Honda Sharpens Its All-New 2018 Accord to Steal SUV Sales

FAN Editor

Honda (NYSE: HMC) said that its all-new 2018 Accord sedan officially went on sale in the U.S. on Wednesday. The all-new Accord is a major evolution of Honda’s mainstay sedan: In some ways, it’s more like a German luxury car than like the bread-and-butter Accords of the past.

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But it arrives as sales for the entire midsize sedan segment have been shrinking. Is it doomed to decline, or will the rethought Accord be enough to tempt buyers intent on SUVs?

What makes the new 2018 Accord so different

In an effort to tempt buyers away from the crossover SUVs that have become so popular, Honda took the Accord in an edgier direction. Hondas have always been thought of as a bit more fun to drive than the equivalent models from rival Toyota (NYSE: TM), but Accords before this one were still, to some extent, utilitarian.

This one’s different. The upright sedan roofline of past Accords has been softened into a lower, sleeker “fastback” shape, with a sloping rear roof strongly reminiscent of coupe-inspired luxury sedans like BMW AG‘s 6 Series Gran Turismo and Audi‘s A7. The stylistic luxury-car reference is one part of Honda’s effort to differentiate the Accord as a more “upscale” (Honda’s word) offering.

Honda took the new Accord’s driving experience in a German-ish direction, too. Honda claims the new model has a more rigid structure and a revamped suspension than its predecessor, which together should improve the new Accord’s handling and make it quieter inside. As it did on its latest Civic, Honda also boosted the power of the Accord’s base engine: It’s a 1.5-liter turbo four-cylinder with 192 horsepower, the highest power rating on a base-model Accord ever. A larger 2.0-liter turbo four-cylinder with 252 horsepower is optional. A hybrid version will arrive early next year.

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The new Accord does away with the optional V-6 engines that were offered in the recent past. But Honda has brought back something else that might tempt sporty-minded (or nostalgic) drivers away from SUVs — and away from the Accord’s rivals: In Sport trim, the new Accord is available with a six-speed manual transmission. (Yes, a real one, with a clutch pedal. How about that?)

Why differentiating the Accord from rivals is more important than ever

Things like the roofline and manual transmission might sound silly to non-enthusiasts, but they exist for hard-headed business reasons. The 2018 Accord is arriving at a moment when midsize sedan buyers have more good choices than ever — but the total pool of midsize sedan buyers is shrinking, as more and more American drivers make the move to SUVs.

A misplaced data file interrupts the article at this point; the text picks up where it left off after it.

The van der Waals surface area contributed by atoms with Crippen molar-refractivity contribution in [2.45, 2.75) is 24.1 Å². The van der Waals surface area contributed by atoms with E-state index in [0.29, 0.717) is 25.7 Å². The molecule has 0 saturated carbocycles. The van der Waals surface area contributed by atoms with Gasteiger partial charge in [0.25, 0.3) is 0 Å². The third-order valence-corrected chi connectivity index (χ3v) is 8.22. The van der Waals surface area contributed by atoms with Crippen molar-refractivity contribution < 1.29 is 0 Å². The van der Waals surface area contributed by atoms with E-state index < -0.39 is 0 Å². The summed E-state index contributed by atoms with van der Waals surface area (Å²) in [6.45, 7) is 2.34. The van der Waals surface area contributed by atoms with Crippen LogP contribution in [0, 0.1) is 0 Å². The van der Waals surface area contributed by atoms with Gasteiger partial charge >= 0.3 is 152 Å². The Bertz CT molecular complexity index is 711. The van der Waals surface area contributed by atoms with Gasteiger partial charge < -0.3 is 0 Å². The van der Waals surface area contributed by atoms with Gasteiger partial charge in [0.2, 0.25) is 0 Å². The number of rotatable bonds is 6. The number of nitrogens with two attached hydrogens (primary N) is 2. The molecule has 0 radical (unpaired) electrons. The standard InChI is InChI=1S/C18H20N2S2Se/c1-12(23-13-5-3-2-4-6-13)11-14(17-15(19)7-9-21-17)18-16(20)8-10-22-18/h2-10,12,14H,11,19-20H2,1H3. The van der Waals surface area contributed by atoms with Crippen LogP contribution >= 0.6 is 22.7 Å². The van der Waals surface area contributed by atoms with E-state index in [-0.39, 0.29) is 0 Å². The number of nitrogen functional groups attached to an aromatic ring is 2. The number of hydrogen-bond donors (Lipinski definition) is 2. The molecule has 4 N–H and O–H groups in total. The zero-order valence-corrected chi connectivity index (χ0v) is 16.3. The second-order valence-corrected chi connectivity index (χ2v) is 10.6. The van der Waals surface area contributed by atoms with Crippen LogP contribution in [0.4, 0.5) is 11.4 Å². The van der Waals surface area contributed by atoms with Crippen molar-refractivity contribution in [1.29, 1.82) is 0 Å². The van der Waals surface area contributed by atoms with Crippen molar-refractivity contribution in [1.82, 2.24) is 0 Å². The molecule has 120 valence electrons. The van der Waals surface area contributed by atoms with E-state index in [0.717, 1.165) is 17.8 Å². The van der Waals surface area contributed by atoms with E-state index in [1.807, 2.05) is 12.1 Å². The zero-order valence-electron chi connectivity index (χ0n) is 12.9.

Vehicle 2017 U.S. sales through September Change from same period in 2016
Toyota Camry 282,507 (11.1%)
Honda Accord 250,802 (3%)
Nissan Altima 199,861 (17.5%)
Ford Fusion 159,742 (24.1%)
Chevrolet Malibu 141,162 (17.2%)

Honda isn’t the only contender in this class thinking that a sportier, more upscale presentation might win buyers. Toyota didn’t go as far as adding a manual transmission to its all-new Camry, but like the Accord, the new 2018 Camry has lower, sleeker styling and an interior with a decidedly sporty take. September was the new Camry’s first full month on the market; sales have been strong.

Likewise, while Ford Motor Company‘s (NYSE: F) Fusion is nearing the end of its current-generation run, Ford added a Sport version last year that combines a hearty 325-horsepower turbo V-6 engine with all-wheel drive. The idea is that it offers some of the flavor of an Audi S6, but for a lot less money.

But the changes raise a question: Given that the trend toward SUVs and away from sedans is looking like a permanent shift, will any of this matter long-term?

The upshot: This all-new Accord should do just fine

I think the answer to that question is in the chart above: not in the year-over-year declines, but in the total sales numbers — they’re still huge. This is still a very big market segment, and for the five automakers with products in that chart (including Nissan and General Motors), it’s very much worth investing in great products that can fight for sales.

When Takahiro Hachigo became Honda’s CEO in 2015, he promised a “new Honda” that would “come up with products that carry dreams and satisfy our customers.” That wasn’t just talk: Like the new-for-2016 Civic, the latest Accord is a sign that Hachigo has successfully refocused Honda on products that stand out and capture attention.

The revamped Civic has been a strong seller in a declining market segment; I expect this new Accord to follow a similar path.

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John Rosevear owns shares of Ford and General Motors. The Motley Fool owns shares of and recommends Ford. The Motley Fool has a disclosure policy.

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